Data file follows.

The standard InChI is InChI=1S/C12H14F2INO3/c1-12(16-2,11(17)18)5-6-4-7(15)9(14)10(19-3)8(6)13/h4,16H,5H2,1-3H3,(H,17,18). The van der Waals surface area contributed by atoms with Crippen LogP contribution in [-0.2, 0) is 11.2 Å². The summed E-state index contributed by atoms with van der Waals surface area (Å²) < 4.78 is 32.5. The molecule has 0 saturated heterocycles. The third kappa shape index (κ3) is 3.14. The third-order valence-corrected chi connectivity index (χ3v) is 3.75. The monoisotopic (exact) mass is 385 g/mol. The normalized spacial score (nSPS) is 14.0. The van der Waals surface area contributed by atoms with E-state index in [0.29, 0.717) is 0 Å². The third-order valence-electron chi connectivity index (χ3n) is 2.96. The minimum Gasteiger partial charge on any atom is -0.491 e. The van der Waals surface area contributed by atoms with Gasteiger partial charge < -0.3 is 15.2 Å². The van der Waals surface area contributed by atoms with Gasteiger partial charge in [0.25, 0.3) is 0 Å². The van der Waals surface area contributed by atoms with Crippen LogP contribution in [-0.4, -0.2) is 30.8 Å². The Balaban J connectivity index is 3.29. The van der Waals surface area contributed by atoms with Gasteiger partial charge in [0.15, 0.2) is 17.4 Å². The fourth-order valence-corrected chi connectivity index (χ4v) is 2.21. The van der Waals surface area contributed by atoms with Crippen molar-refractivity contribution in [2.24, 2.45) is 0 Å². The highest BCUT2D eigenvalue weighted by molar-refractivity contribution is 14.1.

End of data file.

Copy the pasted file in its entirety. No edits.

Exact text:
The standard InChI is InChI=1S/C12H14F2INO3/c1-12(16-2,11(17)18)5-6-4-7(15)9(14)10(19-3)8(6)13/h4,16H,5H2,1-3H3,(H,17,18). The van der Waals surface area contributed by atoms with Crippen LogP contribution in [-0.2, 0) is 11.2 Å². The summed E-state index contributed by atoms with van der Waals surface area (Å²) < 4.78 is 32.5. The molecule has 0 saturated heterocycles. The third kappa shape index (κ3) is 3.14. The third-order valence-corrected chi connectivity index (χ3v) is 3.75. The monoisotopic (exact) mass is 385 g/mol. The normalized spacial score (nSPS) is 14.0. The van der Waals surface area contributed by atoms with E-state index in [0.29, 0.717) is 0 Å². The third-order valence-electron chi connectivity index (χ3n) is 2.96. The minimum Gasteiger partial charge on any atom is -0.491 e. The van der Waals surface area contributed by atoms with Gasteiger partial charge < -0.3 is 15.2 Å². The van der Waals surface area contributed by atoms with Gasteiger partial charge in [0.25, 0.3) is 0 Å². The van der Waals surface area contributed by atoms with Crippen LogP contribution in [-0.4, -0.2) is 30.8 Å². The Balaban J connectivity index is 3.29. The van der Waals surface area contributed by atoms with Gasteiger partial charge in [0.15, 0.2) is 17.4 Å². The fourth-order valence-corrected chi connectivity index (χ4v) is 2.21. The van der Waals surface area contributed by atoms with Crippen molar-refractivity contribution in [2.24, 2.45) is 0 Å². The highest BCUT2D eigenvalue weighted by molar-refractivity contribution is 14.1.